Using polypropylene as the concentrate carrier, a 15 weight percent EC-300J carbon concentrate was prepared on a Haake Rheocord 90 twin screw extruder operated at 75 rpm and barrel temperatures ranging between 200° and 230° C. by adding a dry mixture of polypropylene pellets and dry carbon powder. This material was pelletized after in a continuous fashion after cooling the extruded strand in a water bath. 28 parts by weight polypropylene, 40 parts by weight EC-300J/polypropylene concentrate, 27 parts by weight ethylene-propylene-diene copolymer, and 5 parts by weight polyethylene hand mixed in dry form and introduced to a Farrel type dual blade Banbury mixer. The materials were then blended at 200 rpm for 3 minutes without external mixing reaching a shear induced temperature of 410° F. The molten blend was introduced into a single screw extruder for pelletization. The final pellets were injection molded using a BOY 50 ton injection molding unit. The resulting plaques were evaluated for mechanical and electrical properties. The results were Izod impact=12.24 ft.lb./in.; flexural modulus=780 MPa; and Dynatup impact at -30° C.=35.6 joules. The surface and internal conductivities were measured to be 8.3×10-18 S/cm and 7.7×10-8 S/cm, respectively.
Using the same carbon concentrate as in Example 2, 33.3 parts by weight concentrate, 27 parts by weight ethylene-propylene rubber, 5 parts polyethylene, and 34.7 parts by weight polypropylene were compounded using a twin screw extruder. The resulting pelletized material was injection molded into 10"×20" plaques. The measured surface and internal electrical conductivities were measured to be 2>10-17 and 1×10-5 S/cm, respectively. No difference in mechanical properties relative to a material formed without the conducting carbon were observed. Electrostatic painting studies showed a 220% increase in film thickness of an applied white base coat relative to the unmodified material.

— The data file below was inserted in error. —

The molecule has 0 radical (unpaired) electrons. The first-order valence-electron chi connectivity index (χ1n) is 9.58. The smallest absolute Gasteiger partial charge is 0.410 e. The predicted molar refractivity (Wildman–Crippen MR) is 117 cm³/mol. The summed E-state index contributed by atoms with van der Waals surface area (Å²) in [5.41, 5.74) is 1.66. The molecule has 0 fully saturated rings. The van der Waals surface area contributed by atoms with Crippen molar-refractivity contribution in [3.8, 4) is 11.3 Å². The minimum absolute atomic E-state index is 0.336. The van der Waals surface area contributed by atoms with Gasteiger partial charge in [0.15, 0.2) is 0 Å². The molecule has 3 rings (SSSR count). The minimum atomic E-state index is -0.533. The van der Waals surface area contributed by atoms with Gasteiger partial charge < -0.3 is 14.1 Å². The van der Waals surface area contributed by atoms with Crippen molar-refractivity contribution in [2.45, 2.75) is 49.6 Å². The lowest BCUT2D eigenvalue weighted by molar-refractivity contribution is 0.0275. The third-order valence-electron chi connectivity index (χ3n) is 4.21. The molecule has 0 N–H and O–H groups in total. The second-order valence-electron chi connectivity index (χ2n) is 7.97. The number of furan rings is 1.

26.7 parts by weight of the concentrate 15% EC-300J in polypropylene and 2 parts by weight Conductex® (Columbian, Atlanta, Ga.) 975U, particle size 21 nm, pore volume 165 cm3 /100g, pH=7, and percent volatiles=1.5, were combined with 38.3 parts by weight polypropylene, 28 parts by weight ethylene-propylene diene copolymer, and 5 parts by weight polyethylene on a twin screw extruder. The resulting blend was pelletized and injection molded into 4"×6" plaques. The resulting plaques exhibited a surface conductivity of 1.25×10-17 S/cm and an internal core conductivity of 5.6×10-8 S/cm.
A 15 weight percent EC-300J concentrate was prepared using polybutylene terephthalate (PBT) powder as the carrier resin. The dried carbon and PBT carrier powders were premixed in dry form and introduced to a low shear profile twin screw extruder operated at 520° F. 20 parts by weight of the resulting concentrate, 30 parts by weight PBT pellets, 45 parts by weight polycarbonate, and 5 parts by weight of a styrene-butadiene block copolymer were added to a high shear profile twin screw extruder and pelletized The resulting pellets were injection molded into 4"×6" plaques. The resulting surface and internal conductivities were measured to be 1.7×10-17 S/cm and 3.6×10-6 S/cm, respectively.
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|U.S. Classification||524/496, 524/513, 524/508, 524/515, 524/901, 524/514, 524/505, 524/539, 524/495|
|International Classification||C08L23/02, H01B1/24, C08K3/04|
|Cooperative Classification||C08L23/10, C08L23/02, H01B1/24, C08K3/04, C08L53/02, C08L69/00, C08J3/22, Y10S524/901, C08L23/06, C08L67/00, C08L23/16|
|European Classification||C08L23/10, C08L67/00, C08L23/02, H01B1/24, C08J3/22|
|May 12, 1995||AS||Assignment|
Owner name: FORD MOTOR COMPANY, MICHIGAN
Free format text: ASSIGNMENT OF ASSIGNORS INTEREST;ASSIGNORS:HELMS, JEFFREY H.;BLAIS, EDMUND J.;CHEUNG, MO-FUNG;REEL/FRAME:007486/0634
Effective date: 19941216
|Jun 7, 1999||FPAY||Fee payment|
Year of fee payment: 4
|Jan 8, 2001||AS||Assignment|
Owner name: FORD GLOBAL TECHNOLOGIES, INC. A MICHIGAN CORPORAT
Free format text: ASSIGNMENT OF ASSIGNORS INTEREST;ASSIGNOR:FORD MOTOR COMPANY, A DELAWARE CORPORATION;REEL/FRAME:011467/0001
Effective date: 19970301
|Jun 12, 2003||FPAY||Fee payment|
Year of fee payment: 8
|Jul 23, 2007||REMI||Maintenance fee reminder mailed|
|Jan 16, 2008||LAPS||Lapse for failure to pay maintenance fees|
|Mar 4, 2008||FP||Expired due to failure to pay maintenance fee|
Effective date: 20080116